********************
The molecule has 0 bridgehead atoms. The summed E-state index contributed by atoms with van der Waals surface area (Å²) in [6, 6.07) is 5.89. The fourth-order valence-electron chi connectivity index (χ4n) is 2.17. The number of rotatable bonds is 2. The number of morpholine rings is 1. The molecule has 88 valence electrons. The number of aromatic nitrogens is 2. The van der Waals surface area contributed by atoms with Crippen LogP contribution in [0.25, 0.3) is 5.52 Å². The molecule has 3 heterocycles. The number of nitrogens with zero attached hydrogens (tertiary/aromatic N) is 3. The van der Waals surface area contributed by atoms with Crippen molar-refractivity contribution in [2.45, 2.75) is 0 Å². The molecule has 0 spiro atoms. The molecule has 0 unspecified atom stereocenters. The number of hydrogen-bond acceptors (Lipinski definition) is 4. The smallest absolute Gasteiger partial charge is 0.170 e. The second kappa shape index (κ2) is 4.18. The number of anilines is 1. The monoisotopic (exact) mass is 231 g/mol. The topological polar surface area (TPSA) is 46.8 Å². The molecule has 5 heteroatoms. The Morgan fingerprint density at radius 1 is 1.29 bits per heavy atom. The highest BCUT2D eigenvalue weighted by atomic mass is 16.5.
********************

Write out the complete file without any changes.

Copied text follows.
The molecule has 0 bridgehead atoms. The summed E-state index contributed by atoms with van der Waals surface area (Å²) in [6, 6.07) is 5.89. The fourth-order valence-electron chi connectivity index (χ4n) is 2.17. The number of rotatable bonds is 2. The number of morpholine rings is 1. The molecule has 88 valence electrons. The number of aromatic nitrogens is 2. The van der Waals surface area contributed by atoms with Crippen LogP contribution in [0.25, 0.3) is 5.52 Å². The molecule has 3 heterocycles. The number of nitrogens with zero attached hydrogens (tertiary/aromatic N) is 3. The van der Waals surface area contributed by atoms with Crippen molar-refractivity contribution in [2.45, 2.75) is 0 Å². The molecule has 0 spiro atoms. The molecule has 0 unspecified atom stereocenters. The number of hydrogen-bond acceptors (Lipinski definition) is 4. The smallest absolute Gasteiger partial charge is 0.170 e. The second kappa shape index (κ2) is 4.18. The number of anilines is 1. The monoisotopic (exact) mass is 231 g/mol. The topological polar surface area (TPSA) is 46.8 Å². The molecule has 5 heteroatoms. The Morgan fingerprint density at radius 1 is 1.29 bits per heavy atom. The highest BCUT2D eigenvalue weighted by atomic mass is 16.5.